Rabbit Syndrome

Author: Don Watson
Publisher: Black Inc.
ISBN: 1863951156
Format: PDF, Mobi
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In the fourthQuarterly EssayDon Watson takes an analytical look at the ways in which the Australian imagination has always been dominated by America. Why are they so much better than we are? Even when it comes to producing books like the Updike 'Rabbit' sequence that tell us what we are like? Why are they also a land of executioners who have nevertheless created the least bad empire the world has seen? Can we really expect to be deputies to America? And what about our own sacred story (the progressive one) that we have sold for the sake of the Americanisation of our own society? If we can't have a friendly independent relationship with America, why don't we go the whole hog and join them? In a dark, brooding, moody essay, Don Watson plays on the paradoxes of Australia's feeling about America and offers a scathing view of an Australian culture that is asking to be engulfed by its great and powerful friend because the mental process is already so advanced. This is a brilliant meditation round a set of paradoxes that are central to our long-term anxieties and hopes. '... this is aQuarterly Essaythat plays on our most fundamental fears, including themost terrifying of all, that we shall cease to exist because we have never been.' Peter Craven, Introduction 'The Australian story does not work anymore, or not well enough ... to hang themodern story on ... The most useful thing is to recognise that ... we took the biggeststep we have ever taken towards the American social model. And this has profoundimplications for how we think of Australia and how we make it cohere.' Don Watson,Rabbit Syndrome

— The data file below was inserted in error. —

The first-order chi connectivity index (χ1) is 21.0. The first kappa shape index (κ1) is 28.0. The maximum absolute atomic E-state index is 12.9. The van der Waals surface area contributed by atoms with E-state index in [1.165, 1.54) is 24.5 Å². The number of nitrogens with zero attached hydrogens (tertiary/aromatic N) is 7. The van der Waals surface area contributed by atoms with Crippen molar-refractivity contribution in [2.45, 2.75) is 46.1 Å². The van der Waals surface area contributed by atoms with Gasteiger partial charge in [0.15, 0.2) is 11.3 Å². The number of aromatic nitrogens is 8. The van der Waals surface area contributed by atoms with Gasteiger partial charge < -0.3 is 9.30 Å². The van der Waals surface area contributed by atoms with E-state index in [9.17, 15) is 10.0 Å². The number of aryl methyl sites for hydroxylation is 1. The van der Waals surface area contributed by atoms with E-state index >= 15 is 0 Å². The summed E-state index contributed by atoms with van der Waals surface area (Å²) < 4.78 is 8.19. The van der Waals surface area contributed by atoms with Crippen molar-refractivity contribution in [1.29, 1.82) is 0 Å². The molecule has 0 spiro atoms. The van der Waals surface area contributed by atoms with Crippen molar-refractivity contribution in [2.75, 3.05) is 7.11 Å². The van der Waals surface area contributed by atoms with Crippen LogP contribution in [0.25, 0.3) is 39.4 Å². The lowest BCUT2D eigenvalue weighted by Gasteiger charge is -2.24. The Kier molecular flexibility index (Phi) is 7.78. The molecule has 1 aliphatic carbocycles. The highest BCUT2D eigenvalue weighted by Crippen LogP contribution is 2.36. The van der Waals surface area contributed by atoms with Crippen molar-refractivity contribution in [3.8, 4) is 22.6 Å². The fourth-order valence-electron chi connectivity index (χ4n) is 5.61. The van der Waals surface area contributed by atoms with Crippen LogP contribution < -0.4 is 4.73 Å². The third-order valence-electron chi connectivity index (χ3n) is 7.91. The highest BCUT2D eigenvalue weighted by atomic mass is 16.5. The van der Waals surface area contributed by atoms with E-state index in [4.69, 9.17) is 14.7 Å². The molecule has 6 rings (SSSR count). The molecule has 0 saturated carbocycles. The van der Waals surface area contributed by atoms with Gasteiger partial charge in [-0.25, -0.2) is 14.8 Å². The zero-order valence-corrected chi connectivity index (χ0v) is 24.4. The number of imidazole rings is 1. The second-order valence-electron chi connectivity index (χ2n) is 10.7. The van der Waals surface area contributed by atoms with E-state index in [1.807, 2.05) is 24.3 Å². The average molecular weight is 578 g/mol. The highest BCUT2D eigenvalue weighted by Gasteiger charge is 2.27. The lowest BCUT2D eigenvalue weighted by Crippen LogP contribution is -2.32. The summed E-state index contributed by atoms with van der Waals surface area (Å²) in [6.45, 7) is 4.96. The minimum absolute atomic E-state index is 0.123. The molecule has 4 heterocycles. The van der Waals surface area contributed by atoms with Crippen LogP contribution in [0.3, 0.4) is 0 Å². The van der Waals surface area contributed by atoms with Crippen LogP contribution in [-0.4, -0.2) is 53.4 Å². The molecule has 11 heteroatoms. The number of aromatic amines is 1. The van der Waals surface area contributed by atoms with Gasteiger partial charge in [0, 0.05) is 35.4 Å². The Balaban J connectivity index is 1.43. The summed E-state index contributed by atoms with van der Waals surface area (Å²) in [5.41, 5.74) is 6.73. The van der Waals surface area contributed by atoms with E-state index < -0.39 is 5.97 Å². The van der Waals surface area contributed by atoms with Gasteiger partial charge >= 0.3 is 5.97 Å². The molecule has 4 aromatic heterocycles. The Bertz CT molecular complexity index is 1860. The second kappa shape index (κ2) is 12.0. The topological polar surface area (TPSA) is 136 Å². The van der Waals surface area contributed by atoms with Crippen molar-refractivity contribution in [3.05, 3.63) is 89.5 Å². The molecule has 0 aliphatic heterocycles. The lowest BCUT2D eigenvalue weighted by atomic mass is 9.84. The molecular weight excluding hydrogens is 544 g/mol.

Covering Politics in a Post Truth America

Author: Susan B. Glasser
Publisher: Brookings Institution Press
ISBN: 0815731337
Format: PDF, ePub, Mobi
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In a new Brookings Essay, Politico editor Susan Glasser chronicles how political reporting has changed over the course of her career and reflects on the state of independent journalism after the 2016 election. The Bookings Essay: In the spirit of its commitment to higquality, independent research, the Brookings Institution has commissioned works on major topics of public policy by distinguished authors, including Brookings scholars. The Brookings Essay is a multi-platform product aimed to engage readers in open dialogue and debate. The views expressed, however, are solely those of the author. Available in ebook only.

A Single Tree

Author: Don Watson
Publisher: Penguin UK
ISBN: 1743771347
Format: PDF, Mobi